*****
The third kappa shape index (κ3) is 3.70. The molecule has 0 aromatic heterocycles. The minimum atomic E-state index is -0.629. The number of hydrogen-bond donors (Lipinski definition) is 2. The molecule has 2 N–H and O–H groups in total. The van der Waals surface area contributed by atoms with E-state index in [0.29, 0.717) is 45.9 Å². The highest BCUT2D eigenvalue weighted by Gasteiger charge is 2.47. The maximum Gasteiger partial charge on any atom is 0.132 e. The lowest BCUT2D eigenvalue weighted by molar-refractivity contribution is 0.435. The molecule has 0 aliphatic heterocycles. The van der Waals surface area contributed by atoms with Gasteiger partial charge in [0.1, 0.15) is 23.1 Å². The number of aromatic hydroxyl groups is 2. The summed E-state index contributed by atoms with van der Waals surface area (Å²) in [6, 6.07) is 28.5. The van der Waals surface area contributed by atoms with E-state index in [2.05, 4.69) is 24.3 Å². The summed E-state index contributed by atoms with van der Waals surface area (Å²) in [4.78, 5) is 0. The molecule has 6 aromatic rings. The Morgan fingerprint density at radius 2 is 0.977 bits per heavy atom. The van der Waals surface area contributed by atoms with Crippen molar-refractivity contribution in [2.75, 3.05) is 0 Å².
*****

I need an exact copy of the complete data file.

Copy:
The third kappa shape index (κ3) is 3.70. The molecule has 0 aromatic heterocycles. The minimum atomic E-state index is -0.629. The number of hydrogen-bond donors (Lipinski definition) is 2. The molecule has 2 N–H and O–H groups in total. The van der Waals surface area contributed by atoms with E-state index in [0.29, 0.717) is 45.9 Å². The highest BCUT2D eigenvalue weighted by Gasteiger charge is 2.47. The maximum Gasteiger partial charge on any atom is 0.132 e. The lowest BCUT2D eigenvalue weighted by molar-refractivity contribution is 0.435. The molecule has 0 aliphatic heterocycles. The van der Waals surface area contributed by atoms with Gasteiger partial charge in [0.1, 0.15) is 23.1 Å². The number of aromatic hydroxyl groups is 2. The summed E-state index contributed by atoms with van der Waals surface area (Å²) in [6, 6.07) is 28.5. The van der Waals surface area contributed by atoms with E-state index in [2.05, 4.69) is 24.3 Å². The summed E-state index contributed by atoms with van der Waals surface area (Å²) in [4.78, 5) is 0. The molecule has 6 aromatic rings. The Morgan fingerprint density at radius 2 is 0.977 bits per heavy atom. The van der Waals surface area contributed by atoms with Crippen molar-refractivity contribution in [2.75, 3.05) is 0 Å².